Let’s defer to Trackman Golf for a formal explanation. “The vertical angle relative to the horizon of the golf ball’s center of gravity movement immediately after leaving the club face.”

The launch angle will determine the shot’s height as well as distance, as noted in the Trackman article. If you’re looking for the highest launching of the two, I would go with a 5-wood. The loft of a 3H is the same, but a 5-wood has a longer shaft and broader clubhead to increase launch angle.

Hybrids fly lower due to their design and shaft length.

You can make hybrids launch faster by making sure you have a higher-powered launching shaft. The key is to make sure it isn’t too high and “balloons” up in the air, and will lose so much distance if it’s windy weather conditions. 

Trackman Case Study   

2nd Swing Golf did a fantastic job YouTube video breaking down the difference between a 5W and 2H, both of which are 17 degrees. The launch monitor provides additional information about spin rates, landing angle, ball speed, swing speed and other data.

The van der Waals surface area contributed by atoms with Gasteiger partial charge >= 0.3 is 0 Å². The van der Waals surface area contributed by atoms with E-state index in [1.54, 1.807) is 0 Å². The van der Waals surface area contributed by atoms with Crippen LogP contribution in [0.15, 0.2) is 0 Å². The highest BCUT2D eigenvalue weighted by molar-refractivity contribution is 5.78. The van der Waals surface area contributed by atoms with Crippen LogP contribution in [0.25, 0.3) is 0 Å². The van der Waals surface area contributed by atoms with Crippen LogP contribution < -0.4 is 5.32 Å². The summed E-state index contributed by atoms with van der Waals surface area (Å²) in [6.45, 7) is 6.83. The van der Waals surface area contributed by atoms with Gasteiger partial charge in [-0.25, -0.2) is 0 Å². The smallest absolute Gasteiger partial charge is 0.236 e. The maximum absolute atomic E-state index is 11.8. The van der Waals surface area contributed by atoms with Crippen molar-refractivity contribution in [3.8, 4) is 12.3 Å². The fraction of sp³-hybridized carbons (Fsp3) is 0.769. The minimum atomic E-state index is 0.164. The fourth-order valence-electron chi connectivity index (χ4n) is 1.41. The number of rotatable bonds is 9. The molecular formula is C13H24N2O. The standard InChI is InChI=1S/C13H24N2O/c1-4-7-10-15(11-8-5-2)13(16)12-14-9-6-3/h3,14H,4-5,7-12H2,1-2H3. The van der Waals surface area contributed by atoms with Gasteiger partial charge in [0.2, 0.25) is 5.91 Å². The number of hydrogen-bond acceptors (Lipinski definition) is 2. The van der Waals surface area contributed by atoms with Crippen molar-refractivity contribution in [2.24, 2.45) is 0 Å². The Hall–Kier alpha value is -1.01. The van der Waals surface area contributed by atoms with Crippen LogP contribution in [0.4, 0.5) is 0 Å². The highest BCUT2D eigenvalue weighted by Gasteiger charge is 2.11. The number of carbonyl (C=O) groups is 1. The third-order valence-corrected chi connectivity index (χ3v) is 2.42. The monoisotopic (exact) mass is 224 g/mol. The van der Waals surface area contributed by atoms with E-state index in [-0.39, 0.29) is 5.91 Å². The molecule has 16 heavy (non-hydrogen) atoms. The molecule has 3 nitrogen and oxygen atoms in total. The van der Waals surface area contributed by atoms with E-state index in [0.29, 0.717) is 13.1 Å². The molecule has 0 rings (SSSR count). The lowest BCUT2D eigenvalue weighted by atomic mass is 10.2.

Lie Angle

Launch angle is important but what about lie angle? Let’s refer to TGW to give us the definition of it and how it impacts your longer clubs in the bag. According to TGW

“Lie angle is the angle created between the center of the shaft and ground when you put your iron down in the address position. The proper lie angle will ensure that the sole of your iron rests on the ground when the club is placed behind it.

The lie angle refers to the space between the shaft of the clubhead and the ground on its heel side. Lie angle also increases as the loft increases.”

Your lie angle must match your swing. Otherwise, you will always miss to the left or right if the club is too flat or upright. This is a simple fix with wedges and irons, as someone can bend the hosel to adjust loft or lie. Obviously, this isn’t the case with hybrids and woods as they’re not made of the same material.

Go here to learn more about a Golf Club’s lie angle.

Many hybrids and high-lofted woods have adjustable hosels that can alter the line angle. But club designs have changed lately and most hosels aren’t adjustable, which means the lie angle is fixed. 

Let’s take a look at the Callaway Rogue woods and hybrids to compare lie angle. The Rogue ST Max 5 wood has an 18 degree loft, 42.75 inch length, and a lie angle 56.5 degrees. The 3H is 18 inches loft, 40.50ins long, with a lie angle at 58.0 degrees.